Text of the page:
Basistha PS: A case study
BY OUR STAFF REPORTER
GUWAHATI, Nov 14: They are on the go for twelve/fourteen hours at a stretch! They feel droopy yet they have to report for duty, as often as not. If it is not going above and beyond the call of duty, what else is? That they have to buy their own chairs to sit on and almirahs to keep documents safe would suffice the kind of infrastructure they are provided with. Yet we expect better policing from them.
This is the common scene in most of the police stations in Assam. The ambience at Basistha Police station in Guwahati is no different. This police station, in fact, makes a perfect case study to depict the state of affairs of its kind in the State.
Basistha Police station covers a population of around 3.5 lakh. The expanse of its jurisdiction extends up to Meghalaya border in the south, Sonapur in the west, Beltola Tiniali in the north, Saukuchi in the north-west and Lakhra in the west. The staff strength of the police station is just 52, including constables. With its skeleton staff, it is next to impossible for the police station to cover the entire population under its jurisdiction. It has three patrolling vehicles christened Papa 1, Papa 2 and Mobile. Standing rules spell it out that each of the three vehicles should have an officer, two constables and a home guard while in patrolling. However, paucity of manpower makes the police station do with only two personnel, with or without an officer.
The police station even does not have any bathroom, nor does it have any water filter. Lady police personnel have to go elsewhere to answer nature’s call. Certainly the authority concerned is well aware of this, and if not, they ought to.
This is not all. The police station gets ten litres of petrol a day. Sometimes, their vehicles guzzle petrol when they have to make frequent trips for patrolling or otherwise. In the event of shortage of fuel, they have to dip into their pockets. This is not the only such incidents when the personnel manning the police station have to dole out money from their pockets. In the event of people getting injured due to accidents or clashes people rush to the nearest police station and demand lodging of FIR. As soon as an FIR is lodged, it is imperative on the part of the personnel to take the injured to the hospital for medication. When such people are to be taken to the GMCH or MMCH, they need more fuel. If the injured are admitted to any nearby private hospital, the medical fee is very high. In both the cases, the personnel have to meet the expenditure from their pockets.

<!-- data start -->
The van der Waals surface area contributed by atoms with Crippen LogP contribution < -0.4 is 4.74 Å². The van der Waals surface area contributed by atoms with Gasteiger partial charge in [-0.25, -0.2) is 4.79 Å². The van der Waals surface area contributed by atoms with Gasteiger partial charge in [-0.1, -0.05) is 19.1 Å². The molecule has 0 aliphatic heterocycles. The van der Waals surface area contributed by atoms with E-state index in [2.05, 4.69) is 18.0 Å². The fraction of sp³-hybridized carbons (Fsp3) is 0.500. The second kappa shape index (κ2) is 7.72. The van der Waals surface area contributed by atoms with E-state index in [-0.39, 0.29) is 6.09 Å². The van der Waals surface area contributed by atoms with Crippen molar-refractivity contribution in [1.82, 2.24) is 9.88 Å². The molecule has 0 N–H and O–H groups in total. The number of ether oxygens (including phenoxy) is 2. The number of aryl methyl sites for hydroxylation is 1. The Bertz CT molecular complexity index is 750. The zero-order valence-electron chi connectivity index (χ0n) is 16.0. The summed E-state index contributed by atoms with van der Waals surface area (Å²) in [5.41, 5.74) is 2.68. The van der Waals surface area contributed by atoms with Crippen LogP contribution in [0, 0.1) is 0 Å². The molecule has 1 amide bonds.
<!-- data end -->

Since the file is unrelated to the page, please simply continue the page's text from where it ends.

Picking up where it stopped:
Leave and offs of police personnel have been cancelled in the run-up to the publication of the draft NRC by December 31 this year. To cap it all, there is only one model barrack that too, a ramshackle structure, for constables. Most of the constables prefer rented rooms to the barrack.
Will the scenario ever change for the better? The personnel have no way out but to hope against hopes.